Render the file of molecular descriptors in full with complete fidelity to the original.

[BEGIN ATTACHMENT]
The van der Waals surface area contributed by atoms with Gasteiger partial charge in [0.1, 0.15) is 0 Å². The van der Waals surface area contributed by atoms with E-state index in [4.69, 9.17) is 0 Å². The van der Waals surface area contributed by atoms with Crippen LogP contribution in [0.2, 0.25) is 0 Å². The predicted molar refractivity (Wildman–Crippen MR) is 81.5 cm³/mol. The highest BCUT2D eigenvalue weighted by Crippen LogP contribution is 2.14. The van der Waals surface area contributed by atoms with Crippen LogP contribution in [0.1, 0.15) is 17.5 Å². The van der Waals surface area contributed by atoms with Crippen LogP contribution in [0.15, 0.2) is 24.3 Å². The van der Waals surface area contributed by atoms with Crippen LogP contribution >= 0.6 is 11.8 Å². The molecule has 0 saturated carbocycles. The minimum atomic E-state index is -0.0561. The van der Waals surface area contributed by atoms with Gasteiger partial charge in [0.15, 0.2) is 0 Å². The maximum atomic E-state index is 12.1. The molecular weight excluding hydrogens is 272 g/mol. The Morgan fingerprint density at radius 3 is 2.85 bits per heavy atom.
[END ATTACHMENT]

The van der Waals surface area contributed by atoms with Gasteiger partial charge in [0.1, 0.15) is 0 Å². The van der Waals surface area contributed by atoms with E-state index in [4.69, 9.17) is 0 Å². The van der Waals surface area contributed by atoms with Crippen LogP contribution in [0.2, 0.25) is 0 Å². The predicted molar refractivity (Wildman–Crippen MR) is 81.5 cm³/mol. The highest BCUT2D eigenvalue weighted by Crippen LogP contribution is 2.14. The van der Waals surface area contributed by atoms with Crippen LogP contribution in [0.1, 0.15) is 17.5 Å². The van der Waals surface area contributed by atoms with Crippen LogP contribution in [0.15, 0.2) is 24.3 Å². The van der Waals surface area contributed by atoms with Crippen LogP contribution >= 0.6 is 11.8 Å². The molecule has 0 saturated carbocycles. The minimum atomic E-state index is -0.0561. The van der Waals surface area contributed by atoms with Gasteiger partial charge in [0.15, 0.2) is 0 Å². The maximum atomic E-state index is 12.1. The molecular weight excluding hydrogens is 272 g/mol. The Morgan fingerprint density at radius 3 is 2.85 bits per heavy atom.